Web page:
Wednesday, May 4, 2022

In the works

Adding description to a story is an art. Too much, and readers skip over it. Too little, and the sense of place and mood aren’t adequately drawn. What techniques do you use, and please provide examples from your work?

by Dietrich

For me, the process is more instinct than technique. The telling works in time with the pace, and the words fit into the moving scene that comes to life as I write. There are no rules or formula that I stick to. Instinct just guides the way. 

When I’ve finished a first draft, I go back over it, looking for anything that didn’t quite work the first time around, catching any description that needs to be trimmed, smoothed, or even added onto. More importantly, I’ve learned what needs to be left alone. 

When researching a story, I usually end up with far more than I can use, so I’ve also learned to be selective, using what I consider to be the best of it, and just enough to set the mood and to create images for the reader. For the sake of pace and moving the story along, I’ve reluctantly had to leave some interesting details behind.

The question asks for examples, so here’s an excerpt from the my current novel, Under an Outlaw Moon, based on the true story of the FBI’s most wanted Bennie and Stella Mae Dickson, published by ECW Press. This was a departure for me, basing the story on actual events, and adding a lot of fiction to bring the characters and scenes to life.


. . . one

June 12, 1937

“Sixteen, huh? Well, I might’ve guessed older.” Flashing

her the honest blue eyes.

“Well, maybe you’d’a been wrong then, huh?” Said her

name was Stella Mae Redenbaugh, looking at him like she

saw something underneath his smile, this guy with the wavy

hair, skating around the roller rink, looking at her now and

then, finally coming over when she was alone next to the

boards. Making a fast stop and showing his moves.

Stella knowing her friend Liz and the other girls were

looking over from the concession stand, whispering and

giggling to each other. Made her feel good, lying to him

that she was sixteen.

“Well, I been wrong a time or two,” he said, “but still,
I guess you’d pass for older.”

“Older, like how much?” Crinkling her nose — Stella

guessed it looked cute like when she practiced it in the

mirror — smiling at him, liking the way this Johnny

O’Malley was flirting with her, something no boy had done

before. Not feeling that unease she often felt around men.

Been that way since her real father just walked off, Stella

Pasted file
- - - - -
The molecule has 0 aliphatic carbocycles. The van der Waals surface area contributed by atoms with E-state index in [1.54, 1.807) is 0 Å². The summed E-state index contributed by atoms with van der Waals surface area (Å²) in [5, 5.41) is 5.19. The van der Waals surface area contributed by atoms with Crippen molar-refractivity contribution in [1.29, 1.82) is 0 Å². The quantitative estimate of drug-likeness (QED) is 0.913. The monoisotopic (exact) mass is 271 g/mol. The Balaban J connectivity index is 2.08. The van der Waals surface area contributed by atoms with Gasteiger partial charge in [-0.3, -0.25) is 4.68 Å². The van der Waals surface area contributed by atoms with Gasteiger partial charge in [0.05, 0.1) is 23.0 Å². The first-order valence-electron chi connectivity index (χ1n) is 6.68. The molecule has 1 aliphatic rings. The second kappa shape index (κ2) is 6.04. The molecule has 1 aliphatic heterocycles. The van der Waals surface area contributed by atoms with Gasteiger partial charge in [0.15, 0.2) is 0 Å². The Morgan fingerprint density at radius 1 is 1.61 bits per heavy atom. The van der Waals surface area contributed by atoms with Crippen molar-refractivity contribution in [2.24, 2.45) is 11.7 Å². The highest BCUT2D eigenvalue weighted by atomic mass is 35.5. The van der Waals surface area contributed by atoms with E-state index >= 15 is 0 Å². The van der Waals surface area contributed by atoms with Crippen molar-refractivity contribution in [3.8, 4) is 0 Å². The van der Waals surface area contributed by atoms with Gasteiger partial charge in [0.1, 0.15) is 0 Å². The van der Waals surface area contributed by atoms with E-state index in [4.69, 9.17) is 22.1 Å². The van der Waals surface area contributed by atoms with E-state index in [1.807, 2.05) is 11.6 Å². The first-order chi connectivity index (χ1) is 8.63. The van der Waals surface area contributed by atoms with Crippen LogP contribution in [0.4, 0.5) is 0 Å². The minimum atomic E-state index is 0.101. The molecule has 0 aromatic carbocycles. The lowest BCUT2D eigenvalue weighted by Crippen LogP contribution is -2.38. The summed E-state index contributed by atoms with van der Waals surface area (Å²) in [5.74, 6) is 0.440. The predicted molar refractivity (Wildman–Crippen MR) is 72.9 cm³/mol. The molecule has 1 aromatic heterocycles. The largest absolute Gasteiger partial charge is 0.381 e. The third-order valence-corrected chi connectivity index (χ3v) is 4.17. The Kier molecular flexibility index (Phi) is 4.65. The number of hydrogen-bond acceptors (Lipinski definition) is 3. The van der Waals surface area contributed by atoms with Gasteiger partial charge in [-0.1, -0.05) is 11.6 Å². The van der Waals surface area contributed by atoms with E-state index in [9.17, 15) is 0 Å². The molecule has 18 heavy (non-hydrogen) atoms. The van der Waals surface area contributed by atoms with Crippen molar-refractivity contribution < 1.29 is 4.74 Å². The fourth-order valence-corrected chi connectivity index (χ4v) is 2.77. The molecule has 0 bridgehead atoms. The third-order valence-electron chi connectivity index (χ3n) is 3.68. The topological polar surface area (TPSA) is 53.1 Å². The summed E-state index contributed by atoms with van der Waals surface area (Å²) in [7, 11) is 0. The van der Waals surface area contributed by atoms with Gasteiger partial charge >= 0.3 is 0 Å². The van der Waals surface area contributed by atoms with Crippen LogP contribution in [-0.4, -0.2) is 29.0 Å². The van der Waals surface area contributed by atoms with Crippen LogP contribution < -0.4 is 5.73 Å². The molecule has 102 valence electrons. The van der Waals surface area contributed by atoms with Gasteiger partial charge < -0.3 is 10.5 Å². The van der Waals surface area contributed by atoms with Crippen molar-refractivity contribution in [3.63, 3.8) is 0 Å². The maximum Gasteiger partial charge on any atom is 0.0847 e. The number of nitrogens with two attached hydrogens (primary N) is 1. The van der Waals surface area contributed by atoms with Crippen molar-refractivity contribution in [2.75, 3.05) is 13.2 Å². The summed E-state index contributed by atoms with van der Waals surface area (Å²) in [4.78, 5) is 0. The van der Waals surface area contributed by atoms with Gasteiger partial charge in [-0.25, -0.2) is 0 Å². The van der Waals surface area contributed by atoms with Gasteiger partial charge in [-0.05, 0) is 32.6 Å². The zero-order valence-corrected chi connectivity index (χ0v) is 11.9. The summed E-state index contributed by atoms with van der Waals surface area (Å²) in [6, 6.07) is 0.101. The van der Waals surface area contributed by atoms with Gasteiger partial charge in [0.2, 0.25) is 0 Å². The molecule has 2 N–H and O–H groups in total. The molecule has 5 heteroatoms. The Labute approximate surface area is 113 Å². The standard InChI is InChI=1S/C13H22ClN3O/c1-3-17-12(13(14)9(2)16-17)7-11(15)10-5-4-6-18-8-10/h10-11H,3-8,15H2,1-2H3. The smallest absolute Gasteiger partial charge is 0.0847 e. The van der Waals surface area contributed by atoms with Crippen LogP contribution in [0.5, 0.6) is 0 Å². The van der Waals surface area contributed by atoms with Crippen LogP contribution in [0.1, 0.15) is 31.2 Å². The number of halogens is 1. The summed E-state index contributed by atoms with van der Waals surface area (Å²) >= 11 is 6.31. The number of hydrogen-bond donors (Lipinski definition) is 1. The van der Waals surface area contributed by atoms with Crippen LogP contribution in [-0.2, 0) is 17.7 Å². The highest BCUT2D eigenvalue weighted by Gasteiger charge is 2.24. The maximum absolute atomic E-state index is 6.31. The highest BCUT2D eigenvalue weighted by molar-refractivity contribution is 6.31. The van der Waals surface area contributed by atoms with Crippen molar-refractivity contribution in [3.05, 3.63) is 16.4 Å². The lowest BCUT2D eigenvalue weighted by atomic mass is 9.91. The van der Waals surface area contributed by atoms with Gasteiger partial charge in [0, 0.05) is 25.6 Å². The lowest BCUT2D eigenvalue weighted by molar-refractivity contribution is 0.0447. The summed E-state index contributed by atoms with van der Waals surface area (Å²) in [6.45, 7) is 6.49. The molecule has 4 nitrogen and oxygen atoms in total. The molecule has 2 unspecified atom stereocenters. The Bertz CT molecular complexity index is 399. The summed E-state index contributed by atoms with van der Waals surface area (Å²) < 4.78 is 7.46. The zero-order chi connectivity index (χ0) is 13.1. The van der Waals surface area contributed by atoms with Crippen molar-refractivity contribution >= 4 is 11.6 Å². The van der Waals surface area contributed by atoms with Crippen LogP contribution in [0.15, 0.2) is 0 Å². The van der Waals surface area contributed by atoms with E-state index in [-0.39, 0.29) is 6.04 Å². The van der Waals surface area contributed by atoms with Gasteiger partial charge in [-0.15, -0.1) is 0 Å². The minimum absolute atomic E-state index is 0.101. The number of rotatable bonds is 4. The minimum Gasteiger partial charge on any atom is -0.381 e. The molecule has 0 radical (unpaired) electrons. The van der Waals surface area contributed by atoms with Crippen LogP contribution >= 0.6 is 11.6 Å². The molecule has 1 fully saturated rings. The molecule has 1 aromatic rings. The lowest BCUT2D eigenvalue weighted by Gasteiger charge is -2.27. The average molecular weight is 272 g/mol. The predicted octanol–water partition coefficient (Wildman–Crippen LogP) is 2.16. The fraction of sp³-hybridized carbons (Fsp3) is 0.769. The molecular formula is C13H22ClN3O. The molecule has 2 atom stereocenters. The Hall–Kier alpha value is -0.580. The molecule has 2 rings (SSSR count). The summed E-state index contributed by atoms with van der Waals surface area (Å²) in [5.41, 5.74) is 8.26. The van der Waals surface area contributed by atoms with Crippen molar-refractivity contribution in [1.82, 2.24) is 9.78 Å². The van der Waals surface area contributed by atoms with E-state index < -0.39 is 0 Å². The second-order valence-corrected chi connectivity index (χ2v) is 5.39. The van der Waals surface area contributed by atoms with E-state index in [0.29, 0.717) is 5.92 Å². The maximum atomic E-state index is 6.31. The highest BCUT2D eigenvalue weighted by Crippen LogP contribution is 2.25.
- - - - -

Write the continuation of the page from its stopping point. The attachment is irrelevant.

thinking good riddance, happy her mother wouldn’t get hit

and bruised anymore. Her stepfather, Lester, being made of

better stuff, a quiet man working hard for the family. Maybe

dull in that way, but at least the man didn’t leave those awful

bruises on her mother.

Fifteen and Stella wasn’t sure what the look meant

that Johnny D. O’Malley was putting on her, but she was

thinking maybe she wouldn’t mind finding out.

“I don’t know, let’s see . . . eighteen maybe.” Johnny

grinned, saying, “Guess I ain’t saying it right.”

“Well, I think you’re saying it just fine.” She liked the

way his cheeks flushed then, yeah, starting to feel easier with

him. Not tall, but a nice build and good looking with the

blue eyes and wavy hair. Older by a mile, even if she had

been eighteen. Stella liking the way Liz was watching from

the refreshment stand, talking to some boys, the rest of the

girls gone home.

Bennie Dickson had been feeding lines to the pretty blonde,

this Stella Mae. Now he was getting caught up in it. Laid

it on pretty thick, saying he was a prize fighter in training.

That part was true, and Johnny O’Malley was the name he

used when he stepped through the ropes.

Not sure why he used the name on her, the name the

promotor had come up with, telling Bennie it gave him the

Irish edge, a young fighter showing promise, along with a

punishing right hook, something they could build on.

Bennie didn’t tell her anything about the trouble he’d 

been in, the stuff he got into back when his old man told him 

he was acting more loser than winner, anything but a Dickson

man. Strike one coming for the stolen car, doing time in

that reformatory and shaming the family. Bad Bennie not

learning life the easy way, then taking a second swing when

he got mixed up in the Missouri bank job, giving up six

more hard years in the Missouri pen, same place they kept

Pretty Boy Floyd, the place inmates called The Walls on

account of that high gray limestone surrounding the place.

Life’s lessons kicking Bennie hard that time. Working in

the prison library and learning to box while inside. Finally

convincing the parole board he got the message and wasn’t

going to make the same mistakes, released into his father’s

custody. Just turned twenty-six, and Bennie swore to go

straight this time.

Might have been partly why he was feeling more Johnny

than Bad Bennie right then, telling this girl about the job

he just took driving a cab, the money he made allowing him

to sweat and work the bag in the Hard Rock gym. Then

switching the focus, telling her she skated like a pro.

“You been watching me, huh?”

“Admit I was.” From over by the boards, betting all